25 April 2017
EU's Energy Efficiency: Innovation Through Regulation

By Dominique Ristori, Director-General for Energy, European Commission
Spring 2014

Energy is one of the biggest challenges facing Europe in the coming decade. Our dependence on imports, in particular on oil and gas, is a matter of great concern. It is set to grow to more than 80% by 2035, and this against a backdrop of increasing global competition for energy resources. Despite having become one of the least energy-intensive economies in the world, more investments are needed to increase our competitiveness. More renewable energy, more energy efficiency and more low-carbon technology will help make Europe more competitive, more sustainable and enhance our energy supplies.

The European Union has been a motor of the development of a highly-advanced policy framework for Energy Efficiency: the Energy Efficiency Directive, the Ecodesign and Energy Labelling Directives, and the Energy Performance of Buildings Directive are the four pillars boosting innovation in the field.

The Energy Efficiency Directive, adopted in October 2012, provides the framework to achieve the 20% energy efficiency target in 2020, tapping energy savings potential in all phases of the energy chain, from generation to consumption.

As regards products, the Ecodesign and Energy Labelling Directives set minimum efficiency requirements, in order to remove the worst performing products from the market, and label the energy performance of products with a view to raise consumers' awareness of highly energy-consuming products.

As for buildings, the revised Energy Performance of Buildings Directive sets the target for all new buildings to be 'nearly zero-energy' by 2021, allowing the European Union to decrease energy consumption, greenhouse gases emissions and energy bills considerably.

Despite having been relatively recently adopted, the regulatory framework in energy efficiency has generated very concrete impact in terms of innovation - with positive results in terms of energy prices and costs.

The regulatory measures on phasing-out old, highly energy-consuming appliances and promoting new, energy efficient appliances had a direct stimulating effect on product development and innovation, improving the competitiveness of the European industry. For example in 2009, almost 90% of refrigerators, washing machines and dishwasher's sales corresponded to an efficiency class equal or above 'A' class. On average, about 30% of new refrigerators sold in 2009 were in the highest efficiency class (labels 'A'’ or 'A++') compared to less than 10% in 2005.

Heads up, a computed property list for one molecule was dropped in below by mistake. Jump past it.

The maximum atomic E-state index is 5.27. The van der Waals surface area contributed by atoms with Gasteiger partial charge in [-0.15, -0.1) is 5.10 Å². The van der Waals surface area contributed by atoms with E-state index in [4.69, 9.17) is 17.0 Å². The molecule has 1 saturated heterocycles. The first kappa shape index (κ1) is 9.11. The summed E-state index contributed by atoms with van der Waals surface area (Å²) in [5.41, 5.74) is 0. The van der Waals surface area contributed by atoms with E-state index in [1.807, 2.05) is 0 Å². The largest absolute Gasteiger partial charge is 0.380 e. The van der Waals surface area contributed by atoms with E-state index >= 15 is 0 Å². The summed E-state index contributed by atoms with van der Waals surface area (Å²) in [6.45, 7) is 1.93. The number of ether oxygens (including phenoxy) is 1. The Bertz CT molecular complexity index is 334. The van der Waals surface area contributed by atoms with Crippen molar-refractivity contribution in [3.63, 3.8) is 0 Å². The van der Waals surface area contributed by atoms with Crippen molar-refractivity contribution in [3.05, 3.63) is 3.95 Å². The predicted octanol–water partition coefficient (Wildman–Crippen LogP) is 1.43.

As for buildings, the introduction of energy efficient measures in buildings (e.g. better insulation) contributed to a significant decrease of the average energy consumption per dwelling: 11% for Ireland, 16% for Sweden, 27% for Denmark, around 35% for France and Netherlands, and even around 50% for Germany and Slovakia between 1990 and 2009.

Besides regulation, innovation also needs effective financial instruments. To speed-up the energy transition towards a low-carbon, efficient, affordable and sustainable energy system, the EU has stepped-up its efforts through the new EU 2014-2020 Financial Framework. 23 billion Euros are now ring-fenced for low-carbon investments under the European Structural and Investment Funds. A relevant part of this funding should boost the market uptake of both new and mature energy efficient technologies. A large part of the funding is expected to be channelled through innovative financial instruments, combining public and private finance. Further, more than 1 billion Euros is available for energy efficiency research and innovation under the Horizon 2020 Program.

As financing is one of the key challenges for energy efficiency investments, new business models and financing products are needed to attract private capital. Therefore, specific attention is given to supporting innovation in this area. Following the Communication on Energy Technologies and Innovation, adopted in 2013, an EU Integrated Roadmap is currently under development by the Commission services and stakeholders. The Roadmap will address the whole energy system and ensure better coordination of available funds at EU and national level.

Evidence shows that innovation in energy efficiency can bring forth growth, a renewed and dynamic industrial competition, and job creation. It brings savings for consumers and promotes less dependence on energy. Innovation in energy efficiency is without any doubt the way to make Europe a world leader in energy.